The Plan-Do-Check-Act Instructional Process ensures that teachers teach and students learn by using data and focusing on individual students and the core curriculum elements of English/language arts and mathematics. The process is grounded in the proven ideas of Effective Schools Research, Total Quality Management (TQM) and the Shewhart Cycle of Plan-Do-Check-Act used by businesses for continuous improvement.
Larry Lezotte, Ron Edmonds, and Wilbur Brookover challenged the notion that schools had no effect on what was considered the destiny created by family background and economic status. They located schools with outstanding records of achievement, particularly in educating at-risk students and defined effective schools as those in which: (a) Equal proportions of low and middle income level children evidence high levels of mastery of the essential curriculum; (b) There are no differences in the proportion of students mastering the basic skills as a function of the group to which they belong; and (c) No child is condemned to educational failure because of family background, race, socioeconomic status, or gender.
These researchers established that, given five specific conditions, teachers at any school anywhere could achieve similar results. The five characteristics identified by the Effective Schools Movement are:
1. Strong instructional leadership. The principal sets the example and tone for instructional excellence by defining the school vision, managing instruction and curriculum, and promoting a positive school climate.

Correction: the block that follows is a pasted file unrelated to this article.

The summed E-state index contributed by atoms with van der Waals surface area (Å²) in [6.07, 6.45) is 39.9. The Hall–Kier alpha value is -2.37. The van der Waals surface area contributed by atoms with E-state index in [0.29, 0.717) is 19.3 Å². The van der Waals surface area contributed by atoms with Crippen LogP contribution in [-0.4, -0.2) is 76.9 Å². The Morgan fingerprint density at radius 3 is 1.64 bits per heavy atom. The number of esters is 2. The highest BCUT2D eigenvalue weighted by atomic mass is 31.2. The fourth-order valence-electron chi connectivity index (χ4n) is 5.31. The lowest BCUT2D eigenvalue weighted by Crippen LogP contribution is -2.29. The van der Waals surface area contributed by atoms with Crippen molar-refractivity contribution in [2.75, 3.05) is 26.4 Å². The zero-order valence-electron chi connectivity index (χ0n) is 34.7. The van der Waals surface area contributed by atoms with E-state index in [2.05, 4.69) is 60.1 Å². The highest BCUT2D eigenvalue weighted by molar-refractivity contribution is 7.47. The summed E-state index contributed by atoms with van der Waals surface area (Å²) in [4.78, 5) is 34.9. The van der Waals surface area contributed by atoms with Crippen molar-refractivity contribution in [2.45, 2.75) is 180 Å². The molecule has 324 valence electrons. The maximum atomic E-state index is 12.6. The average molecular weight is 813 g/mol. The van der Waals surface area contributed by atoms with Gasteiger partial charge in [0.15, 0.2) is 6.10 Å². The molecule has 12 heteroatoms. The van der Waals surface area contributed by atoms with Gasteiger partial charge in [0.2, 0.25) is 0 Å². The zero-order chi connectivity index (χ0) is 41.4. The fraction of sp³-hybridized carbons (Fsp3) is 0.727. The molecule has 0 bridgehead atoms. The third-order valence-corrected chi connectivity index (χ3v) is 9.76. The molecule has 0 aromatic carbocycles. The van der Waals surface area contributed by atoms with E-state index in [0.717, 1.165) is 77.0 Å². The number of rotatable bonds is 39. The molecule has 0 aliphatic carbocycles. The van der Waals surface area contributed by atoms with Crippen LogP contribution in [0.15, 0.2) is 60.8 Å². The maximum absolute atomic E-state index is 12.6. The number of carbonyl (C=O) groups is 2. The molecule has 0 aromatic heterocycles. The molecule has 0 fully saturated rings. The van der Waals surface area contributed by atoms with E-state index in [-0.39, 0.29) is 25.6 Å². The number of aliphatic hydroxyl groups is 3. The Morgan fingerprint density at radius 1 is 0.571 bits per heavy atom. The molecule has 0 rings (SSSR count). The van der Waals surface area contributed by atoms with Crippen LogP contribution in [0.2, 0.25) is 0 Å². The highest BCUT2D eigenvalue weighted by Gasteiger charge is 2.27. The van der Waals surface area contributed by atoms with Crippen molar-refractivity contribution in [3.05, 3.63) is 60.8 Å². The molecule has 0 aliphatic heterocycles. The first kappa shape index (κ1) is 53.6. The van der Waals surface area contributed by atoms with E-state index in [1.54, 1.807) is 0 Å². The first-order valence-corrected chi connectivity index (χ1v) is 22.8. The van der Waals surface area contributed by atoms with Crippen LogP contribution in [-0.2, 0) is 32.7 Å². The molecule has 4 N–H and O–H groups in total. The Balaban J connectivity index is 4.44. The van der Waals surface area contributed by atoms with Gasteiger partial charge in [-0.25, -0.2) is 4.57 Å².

2. High expectations of student achievement. The school staff believes all students can attain mastery of the core curriculum and expects them to do so.
3. Pervasive and broadly understood instructional focus. The staff accepts responsibility for all students. They believe the school controls enough of the variables to assure that all students do learn.
4. Safe and orderly school climate conducive to teaching and learning.Students have a safe environment in which to learn. The adults work in a collaborative, cooperative environment.
5. Achievement is an indicator of program success. Student academic progress is measured frequently through assessments, using results to improve teaching and support student learning.
Total Quality Management is designed to improve any organization at any level – classroom, school or administration. Built on the premise that reduced variation in the system produces a more consistent result, practitioners understand that doing it right the first time eliminates re-work. A 20-80 Rule prompts the focus on the 20 percent of objectives that produce 80 percent of the results. And the TQM system honors the belief that, “In God we trust; all others bring data.”
Through his research, Dr. W. Edwards Deming advocated the Plan- Do-Check-Act Cycle – used in Effective Business Models – as an approach to process analysis and improvement. This 4-step cycle involves constantly defining and redefining the customers’ needs and wants. Within the 8-Step Process, adherence to this cycle ensures that improvement remains continuous and that the power to make changes lies squarely with those on the front line: our teachers and our principals.
Plan: Staff buy-in; data disaggregation; development of instructional calendar
Do: Instructional focus supported by research-based effective practices
Check: Frequent assessments; maintenance; and process monitoring
Act: Tutorials and enrichment